The King’s English in America
Is Spelling Important?
I think of Mom literally every time I use spell check. All through her life she was embarrassed by her spelling. She even suffered bullying and ridicule because of it. Until the day she died, she found it difficult to write a letter for fear that she’d humiliate herself through a misspelling.
Lately, I’ve realized how bad my spelling is and how lazy I’ve become thanks to computerized support. I think about how it would never have been a problem for my mother if she had a computer to correct her spelling for her.
And I wonder how unimportant spelling must be if we have computers blithely correct our writing for us. If you can write a document with lousy spelling – then have a computer repair it – is it no longer necessary to learn good spelling?
English as a meta-language
Allow me to extrapolate in a science-fiction-like way into the future. We’re all hammering away on keyboards using phonetic spelling, misspellings, non-grammar, and then the computer fixes it and sends it to someone else.
They then respond in their own phonetic misspelling way and have THEIR computer fix the spelling and sends a response. Can you see how spelling (and by extension) grammar become unimportant? In fact, only computers begin to speak this higher-level language using spelling and grammar that humans don’t. Formal spelling and grammar become a sort of meta-language.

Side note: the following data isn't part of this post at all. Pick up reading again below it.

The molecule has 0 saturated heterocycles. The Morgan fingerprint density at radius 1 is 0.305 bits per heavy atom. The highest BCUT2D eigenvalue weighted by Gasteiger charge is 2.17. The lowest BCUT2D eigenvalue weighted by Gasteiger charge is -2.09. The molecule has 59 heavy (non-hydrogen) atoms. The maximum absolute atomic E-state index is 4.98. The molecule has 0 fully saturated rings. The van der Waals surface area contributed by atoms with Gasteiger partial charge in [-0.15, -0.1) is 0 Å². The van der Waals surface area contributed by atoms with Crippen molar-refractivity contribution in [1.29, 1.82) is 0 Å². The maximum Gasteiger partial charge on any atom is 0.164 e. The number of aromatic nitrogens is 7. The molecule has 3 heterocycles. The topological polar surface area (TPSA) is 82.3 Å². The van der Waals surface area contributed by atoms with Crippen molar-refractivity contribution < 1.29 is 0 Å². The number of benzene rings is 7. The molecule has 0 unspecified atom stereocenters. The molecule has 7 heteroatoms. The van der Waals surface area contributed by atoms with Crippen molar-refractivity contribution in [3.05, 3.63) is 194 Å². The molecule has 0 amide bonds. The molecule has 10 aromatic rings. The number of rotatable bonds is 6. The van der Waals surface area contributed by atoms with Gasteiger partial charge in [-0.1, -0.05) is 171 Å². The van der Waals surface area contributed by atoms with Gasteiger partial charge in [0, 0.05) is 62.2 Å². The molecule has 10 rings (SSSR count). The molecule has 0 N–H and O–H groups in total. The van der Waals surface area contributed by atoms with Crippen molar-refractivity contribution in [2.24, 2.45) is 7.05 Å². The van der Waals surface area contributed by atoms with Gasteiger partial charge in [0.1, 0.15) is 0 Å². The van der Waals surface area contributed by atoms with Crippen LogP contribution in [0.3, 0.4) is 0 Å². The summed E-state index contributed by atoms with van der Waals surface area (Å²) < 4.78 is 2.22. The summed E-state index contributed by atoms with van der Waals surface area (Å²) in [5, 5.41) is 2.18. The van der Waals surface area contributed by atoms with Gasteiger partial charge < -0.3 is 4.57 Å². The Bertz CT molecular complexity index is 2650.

The King’s English
This is not without precedent. In the 1600s the English court system required the use of the King’s English. This was a problem because uneducated commoners did not speak “proper” English and had to have barristers represent them. This is one reason the USA does not have a language requirement for citizens – because it would disenfranchise those with a lower level of education or immigrants.
We’re even seeing a repeat of that today. Modern legalese is so complicated that the average citizen not only cannot make sense of it – but needs a lawyer (barrister) to interpret for them. Additionally, legal documents that we agree to simply by using websites, software, or opening a package are so long and complex that nobody reads them (Terms of Service, etc).
Are we already there?
And look at how we communicate online. Nobody worries about spelling or grammar in social media. It’s almost laughable when some pedant corrects a misspelling or grammar mistake. And for good reason – it just doesn’t matter. How elitist one must be to think they’re better than others because they are a great speller. How elitist is our print media since it prides itself on grammar and spelling when 90% of people don’t know or care about either.
The only places we seem to care about spelling and grammar are in publishing. If you’re publishing a resume, book, article, or some other, you’re expected to use proper English spelling and grammar – AKA The King’s English.